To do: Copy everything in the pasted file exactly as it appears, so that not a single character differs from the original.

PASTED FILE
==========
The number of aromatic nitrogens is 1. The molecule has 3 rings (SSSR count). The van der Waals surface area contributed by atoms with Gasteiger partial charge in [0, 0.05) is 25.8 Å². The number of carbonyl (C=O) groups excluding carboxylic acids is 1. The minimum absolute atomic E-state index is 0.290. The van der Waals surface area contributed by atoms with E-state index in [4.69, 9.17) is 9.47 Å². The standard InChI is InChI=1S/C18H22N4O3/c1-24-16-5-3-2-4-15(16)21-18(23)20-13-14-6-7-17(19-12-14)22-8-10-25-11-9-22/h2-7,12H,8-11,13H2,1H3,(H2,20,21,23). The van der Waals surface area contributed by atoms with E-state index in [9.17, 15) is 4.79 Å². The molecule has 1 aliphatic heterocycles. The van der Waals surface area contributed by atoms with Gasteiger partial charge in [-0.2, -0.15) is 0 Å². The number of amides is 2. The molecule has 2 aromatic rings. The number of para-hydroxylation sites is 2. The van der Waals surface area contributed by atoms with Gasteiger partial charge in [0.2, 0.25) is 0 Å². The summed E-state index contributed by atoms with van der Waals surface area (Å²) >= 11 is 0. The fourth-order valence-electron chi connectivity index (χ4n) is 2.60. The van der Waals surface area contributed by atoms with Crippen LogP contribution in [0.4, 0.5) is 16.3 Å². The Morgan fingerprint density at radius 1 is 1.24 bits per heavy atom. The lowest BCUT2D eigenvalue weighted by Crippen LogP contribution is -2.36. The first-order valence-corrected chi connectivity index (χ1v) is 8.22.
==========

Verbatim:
The number of aromatic nitrogens is 1. The molecule has 3 rings (SSSR count). The van der Waals surface area contributed by atoms with Gasteiger partial charge in [0, 0.05) is 25.8 Å². The number of carbonyl (C=O) groups excluding carboxylic acids is 1. The minimum absolute atomic E-state index is 0.290. The van der Waals surface area contributed by atoms with E-state index in [4.69, 9.17) is 9.47 Å². The standard InChI is InChI=1S/C18H22N4O3/c1-24-16-5-3-2-4-15(16)21-18(23)20-13-14-6-7-17(19-12-14)22-8-10-25-11-9-22/h2-7,12H,8-11,13H2,1H3,(H2,20,21,23). The van der Waals surface area contributed by atoms with E-state index in [9.17, 15) is 4.79 Å². The molecule has 1 aliphatic heterocycles. The van der Waals surface area contributed by atoms with Gasteiger partial charge in [-0.2, -0.15) is 0 Å². The number of amides is 2. The molecule has 2 aromatic rings. The number of para-hydroxylation sites is 2. The van der Waals surface area contributed by atoms with Gasteiger partial charge in [0.2, 0.25) is 0 Å². The summed E-state index contributed by atoms with van der Waals surface area (Å²) >= 11 is 0. The fourth-order valence-electron chi connectivity index (χ4n) is 2.60. The van der Waals surface area contributed by atoms with Crippen LogP contribution in [0.4, 0.5) is 16.3 Å². The Morgan fingerprint density at radius 1 is 1.24 bits per heavy atom. The lowest BCUT2D eigenvalue weighted by Crippen LogP contribution is -2.36. The first-order valence-corrected chi connectivity index (χ1v) is 8.22.